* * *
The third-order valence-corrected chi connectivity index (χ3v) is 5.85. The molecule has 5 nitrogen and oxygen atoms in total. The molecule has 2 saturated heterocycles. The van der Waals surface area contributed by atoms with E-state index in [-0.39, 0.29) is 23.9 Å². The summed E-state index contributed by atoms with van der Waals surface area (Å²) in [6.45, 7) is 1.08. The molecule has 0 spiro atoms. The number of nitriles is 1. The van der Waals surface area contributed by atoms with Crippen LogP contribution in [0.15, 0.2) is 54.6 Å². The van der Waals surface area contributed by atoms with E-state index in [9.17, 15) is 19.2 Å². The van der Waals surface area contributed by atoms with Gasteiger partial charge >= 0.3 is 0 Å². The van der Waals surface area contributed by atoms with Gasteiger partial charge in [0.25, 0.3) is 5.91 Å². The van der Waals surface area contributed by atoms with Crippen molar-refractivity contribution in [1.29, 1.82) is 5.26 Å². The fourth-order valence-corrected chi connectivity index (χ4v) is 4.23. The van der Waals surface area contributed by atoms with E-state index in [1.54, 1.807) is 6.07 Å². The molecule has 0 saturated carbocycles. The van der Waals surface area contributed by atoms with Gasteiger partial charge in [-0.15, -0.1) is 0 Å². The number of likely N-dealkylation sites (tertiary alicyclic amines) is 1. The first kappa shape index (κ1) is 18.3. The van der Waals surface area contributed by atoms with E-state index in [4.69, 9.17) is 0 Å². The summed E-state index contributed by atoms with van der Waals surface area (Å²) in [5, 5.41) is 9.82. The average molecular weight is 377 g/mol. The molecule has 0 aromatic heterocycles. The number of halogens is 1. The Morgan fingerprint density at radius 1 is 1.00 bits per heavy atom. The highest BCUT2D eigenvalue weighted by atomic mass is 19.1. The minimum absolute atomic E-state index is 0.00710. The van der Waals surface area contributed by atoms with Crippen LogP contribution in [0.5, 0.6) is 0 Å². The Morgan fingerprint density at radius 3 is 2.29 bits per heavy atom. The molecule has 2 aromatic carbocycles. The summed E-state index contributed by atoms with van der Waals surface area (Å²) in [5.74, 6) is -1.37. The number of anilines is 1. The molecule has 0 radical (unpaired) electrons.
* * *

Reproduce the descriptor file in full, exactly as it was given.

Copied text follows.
The third-order valence-corrected chi connectivity index (χ3v) is 5.85. The molecule has 5 nitrogen and oxygen atoms in total. The molecule has 2 saturated heterocycles. The van der Waals surface area contributed by atoms with E-state index in [-0.39, 0.29) is 23.9 Å². The summed E-state index contributed by atoms with van der Waals surface area (Å²) in [6.45, 7) is 1.08. The molecule has 0 spiro atoms. The number of nitriles is 1. The van der Waals surface area contributed by atoms with Crippen LogP contribution in [0.15, 0.2) is 54.6 Å². The van der Waals surface area contributed by atoms with E-state index in [9.17, 15) is 19.2 Å². The van der Waals surface area contributed by atoms with Gasteiger partial charge >= 0.3 is 0 Å². The van der Waals surface area contributed by atoms with Gasteiger partial charge in [0.25, 0.3) is 5.91 Å². The van der Waals surface area contributed by atoms with Crippen molar-refractivity contribution in [1.29, 1.82) is 5.26 Å². The fourth-order valence-corrected chi connectivity index (χ4v) is 4.23. The van der Waals surface area contributed by atoms with E-state index in [1.54, 1.807) is 6.07 Å². The molecule has 0 saturated carbocycles. The van der Waals surface area contributed by atoms with Gasteiger partial charge in [-0.15, -0.1) is 0 Å². The number of likely N-dealkylation sites (tertiary alicyclic amines) is 1. The first kappa shape index (κ1) is 18.3. The van der Waals surface area contributed by atoms with E-state index in [4.69, 9.17) is 0 Å². The summed E-state index contributed by atoms with van der Waals surface area (Å²) in [5, 5.41) is 9.82. The average molecular weight is 377 g/mol. The molecule has 0 aromatic heterocycles. The number of halogens is 1. The Morgan fingerprint density at radius 1 is 1.00 bits per heavy atom. The highest BCUT2D eigenvalue weighted by atomic mass is 19.1. The minimum absolute atomic E-state index is 0.00710. The van der Waals surface area contributed by atoms with Crippen LogP contribution in [0.5, 0.6) is 0 Å². The Morgan fingerprint density at radius 3 is 2.29 bits per heavy atom. The molecule has 2 aromatic carbocycles. The summed E-state index contributed by atoms with van der Waals surface area (Å²) in [5.74, 6) is -1.37. The number of anilines is 1. The molecule has 0 radical (unpaired) electrons.